What Does The Ukraine Crisis Mean For Moldova?
LINDA WERTHEIMER, HOST:
Russian moves in Ukraine have rattled the nerves of nations in the neighborhood. One of the neighbors is Moldova, a small, former Soviet republic sandwiched between Ukraine and Romania. NATO's supreme commander has warned that Russia might even send troops to Moldova.
To talk about what the Ukraine crisis means for Moldova, we've invited their ambassador to Washington, Igor Munteanu, to come to our studio. Mr. Ambassador, thank you so much for doing this.
AMBASSADOR IGOR MUNTEANU: Good morning. Thank you for inviting me.
WERTHEIMER: As you have watched Russia move on the Crimea and threaten other parts of Ukraine, what are you thinking and feeling about what's happening?
MUNTEANU: First of all, let me start by saying that this is a very important test to the international order and to the international law. And we are very much concerned that this kind of incursions into the territory of a sovereign state may have far-reaching complications and consequences for the stability and security in Europe.
WERTHEIMER: I wanted to ask you about the NATO commander, General Philip Breedlove, warned that Russia might be preparing to send forces into a breakaway region of your country, that is, like parts of Ukraine, dominated by Russian speakers. Russia already has troops in this region, which is called Transnistria. Do you think it's plausible that they might send troops into Moldova, into Transnistria?
MUNTEANU: We are watching every step that they are doing in that region. We still consider Transnistria as a part of the republic of Moldova. So, we are watching carefully and we are prepared to take any kind of counter-steps in this regard. We are trying to get attention of our Russian counterparts to keep a dialogue. But we want to make sure that our path to Europe is very much clear and understood by Russia.
WERTHEIMER: This curious little state - that calls itself a state, Transnistria, which you don't recognize as a separate entity - is also a criminal enterprise with a lot of gun-running, drugs, human trafficking. Should something be done to sort of clean up Transnistria while you're at it?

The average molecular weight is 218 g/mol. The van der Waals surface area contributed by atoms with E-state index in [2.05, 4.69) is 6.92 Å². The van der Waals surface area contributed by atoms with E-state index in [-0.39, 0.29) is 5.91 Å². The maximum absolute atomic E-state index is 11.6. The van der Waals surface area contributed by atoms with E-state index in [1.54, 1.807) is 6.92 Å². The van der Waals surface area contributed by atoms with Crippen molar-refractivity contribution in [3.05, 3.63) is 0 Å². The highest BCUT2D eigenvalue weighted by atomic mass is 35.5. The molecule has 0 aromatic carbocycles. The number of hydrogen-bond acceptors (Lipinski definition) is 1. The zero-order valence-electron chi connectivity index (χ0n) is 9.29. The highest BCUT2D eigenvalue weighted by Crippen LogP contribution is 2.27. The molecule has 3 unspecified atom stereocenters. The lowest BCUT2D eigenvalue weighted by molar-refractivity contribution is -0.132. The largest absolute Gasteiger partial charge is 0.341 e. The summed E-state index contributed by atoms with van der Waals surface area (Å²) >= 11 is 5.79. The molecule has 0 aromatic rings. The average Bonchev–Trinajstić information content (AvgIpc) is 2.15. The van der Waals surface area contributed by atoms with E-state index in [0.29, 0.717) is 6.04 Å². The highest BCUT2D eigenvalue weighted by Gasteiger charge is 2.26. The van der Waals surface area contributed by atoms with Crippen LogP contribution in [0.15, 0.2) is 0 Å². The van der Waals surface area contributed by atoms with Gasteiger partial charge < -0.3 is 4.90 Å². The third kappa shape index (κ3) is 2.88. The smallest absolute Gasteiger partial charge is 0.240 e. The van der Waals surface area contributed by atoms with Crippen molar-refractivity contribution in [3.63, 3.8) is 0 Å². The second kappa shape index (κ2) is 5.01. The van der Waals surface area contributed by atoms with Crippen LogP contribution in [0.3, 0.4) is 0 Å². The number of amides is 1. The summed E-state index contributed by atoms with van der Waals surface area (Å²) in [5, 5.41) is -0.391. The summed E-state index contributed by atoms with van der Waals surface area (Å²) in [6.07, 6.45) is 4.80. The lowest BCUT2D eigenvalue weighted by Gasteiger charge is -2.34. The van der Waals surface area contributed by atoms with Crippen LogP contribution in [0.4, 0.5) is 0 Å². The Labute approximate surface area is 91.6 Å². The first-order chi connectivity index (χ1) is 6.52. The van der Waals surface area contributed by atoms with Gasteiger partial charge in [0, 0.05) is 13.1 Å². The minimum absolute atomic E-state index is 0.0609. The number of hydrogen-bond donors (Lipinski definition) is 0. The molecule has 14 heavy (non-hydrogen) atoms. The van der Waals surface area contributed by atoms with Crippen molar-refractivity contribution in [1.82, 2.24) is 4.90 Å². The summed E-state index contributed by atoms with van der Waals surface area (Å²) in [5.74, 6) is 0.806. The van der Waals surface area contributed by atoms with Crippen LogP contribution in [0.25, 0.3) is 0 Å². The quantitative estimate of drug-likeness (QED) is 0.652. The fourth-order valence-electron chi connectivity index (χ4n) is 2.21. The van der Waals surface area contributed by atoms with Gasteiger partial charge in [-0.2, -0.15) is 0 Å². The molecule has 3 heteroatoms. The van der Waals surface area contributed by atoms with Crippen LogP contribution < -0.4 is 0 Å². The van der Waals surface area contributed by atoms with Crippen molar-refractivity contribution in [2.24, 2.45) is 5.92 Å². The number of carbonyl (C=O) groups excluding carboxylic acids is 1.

MUNTEANU: It is a pity that the most important international and the European conventions cannot be applied in the territory of this region. And de facto, this statelet has a lot of autonomy, because it is protected by military force from the Russian Federation, which do not allow the monitors from the European Union to oversee the operation of some of the sites that may produce guns.
WERTHEIMER: Now, last year, Russia banned imports of wine from your country after Moldova took steps toward the European Union. Your country is poor. Trade is very important. Have the Europeans offered to make good on some of those losses?
MUNTEANU: The European Union has showed the maximum openness to the needs and demands coming from the Moldovan side. For instance, at the beginning of the year, they have lifted all the restrictions to the quota of wine that can be exported to Europe. This is just to show how important is European Union in terms of showing solidarity.
WERTHEIMER: One of the things that people we've talked to have said about what President Putin is doing is that it is in his interests and in Russia's interests to encourage instability in these countries that used to be a part of the Soviet Union. Is that what you think is happening?
MUNTEANU: Well, certainly, President Putin is following a strategy of his own. I think this strategy makes Russia unstable, unpredictable actor. At this point, we are more convinced that Europe and the United States will be able to exert an authoritative voice and make the continent of Europe more secure. We trust in the force of the European Union, and we believe that what does not kill you makes you stronger. And this is exactly the situation right now in Eastern Europe, in spite of the hard threats, which our neighboring Ukraine is living from.
WERTHEIMER: Ambassador Igor Munteanu represents Moldova. He is Moldova's ambassador to the United States. And thank you so much for coming in for this conversation.
MUNTEANU: Thank you very much for the invitation and for your attention to my country. Transcript provided by NPR, Copyright NPR.